A wrong view of law and grace

A wrong view of law and grace
by Jack Cottrell (Notes) on Friday, September 18, 2009 at 12:41pm

TODAY I RECEIVED the following (edited) inquiry:

“In a Bible study, a member asked me about (I can’t recall the exact names, but I believe she said) ‘star, morning and evening’ dispensations. I don’t recall the exact terms. A previous minister had taught on these dispensations. I know he is a Premillennial Dispensationalist. Is this part of dispensational theology, or am I forgetting something? I can’t find any reference to these in the Bible, and neither could I find them in your book, ‘The Faith Once for All.’”

HERE IS MY REPLY:

In this view the three “dispensations” are starlight, moonlight, and sunlight. In the Christian Church context this language is probably not learned from premillennial dispensationalism; I’m not sure if these folks use it. The one place I have seen it is in a very widely used study booklet from Standard Publishing called “Training for Service: A Survey of the Bible,” Student Handbook, by Orrin Root (rev. Eleanor Daniel, 1983). It is from lesson 6, “Three Dispensations.” The terminology is applied thus: the starlight dispensation is the Patriarchal age, the age of promise; the moonlight dispensation is the Mosaic era, the age of law; the sunlight dispensation is the Christian era, the age of grace.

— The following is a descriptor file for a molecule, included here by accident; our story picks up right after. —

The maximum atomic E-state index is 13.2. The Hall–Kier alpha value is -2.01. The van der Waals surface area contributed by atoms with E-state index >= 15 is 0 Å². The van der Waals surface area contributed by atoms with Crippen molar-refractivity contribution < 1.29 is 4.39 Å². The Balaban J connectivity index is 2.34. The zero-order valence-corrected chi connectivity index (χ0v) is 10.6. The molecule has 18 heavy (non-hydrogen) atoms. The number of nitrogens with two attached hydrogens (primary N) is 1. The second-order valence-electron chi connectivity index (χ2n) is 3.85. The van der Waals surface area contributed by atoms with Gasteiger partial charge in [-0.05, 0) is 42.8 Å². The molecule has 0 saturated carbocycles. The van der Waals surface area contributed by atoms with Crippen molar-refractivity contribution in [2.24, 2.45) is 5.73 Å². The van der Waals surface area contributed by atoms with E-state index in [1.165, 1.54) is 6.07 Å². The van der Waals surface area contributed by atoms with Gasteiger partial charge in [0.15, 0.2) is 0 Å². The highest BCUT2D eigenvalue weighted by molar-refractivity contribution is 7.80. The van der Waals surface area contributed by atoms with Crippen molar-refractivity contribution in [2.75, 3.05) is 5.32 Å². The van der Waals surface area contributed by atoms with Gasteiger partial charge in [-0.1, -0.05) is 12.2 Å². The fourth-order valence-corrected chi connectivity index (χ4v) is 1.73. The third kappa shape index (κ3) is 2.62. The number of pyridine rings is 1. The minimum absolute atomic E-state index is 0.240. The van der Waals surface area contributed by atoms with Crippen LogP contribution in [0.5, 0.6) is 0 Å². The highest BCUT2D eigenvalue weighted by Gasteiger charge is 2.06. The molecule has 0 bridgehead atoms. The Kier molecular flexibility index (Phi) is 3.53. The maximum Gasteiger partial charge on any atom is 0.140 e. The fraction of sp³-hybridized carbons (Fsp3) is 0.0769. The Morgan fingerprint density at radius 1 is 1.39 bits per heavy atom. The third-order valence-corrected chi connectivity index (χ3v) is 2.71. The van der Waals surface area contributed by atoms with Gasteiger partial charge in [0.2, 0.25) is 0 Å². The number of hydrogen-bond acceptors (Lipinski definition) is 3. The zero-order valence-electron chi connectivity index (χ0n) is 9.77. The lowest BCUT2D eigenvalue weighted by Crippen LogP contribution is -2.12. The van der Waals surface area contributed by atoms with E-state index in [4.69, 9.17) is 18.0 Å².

In my course on grace I use this as an example of one of the FALSE ideas of grace that permeate the Restoration Movement, i.e., that the distinction between law and grace is a matter of historical sequence, with salvation by law applying to the Old Covenant era and salvation by grace applying only to the New Covenant era. I describe this view and give a longer quotation from the booklet in my new book on grace, “Set Free! What the Bible Says About Grace” (College Press). Then I make this comment: “I cannot emphasize strongly enough just how WRONG this idea is, and how critical a hindrance it is to a right understanding of grace” (p. 111). And then I explain why it is false. (Perhaps your Bible study group would profit from a study of “Set Free!”)

I do not refer to this view or to this booklet in “The Faith Once for All.”

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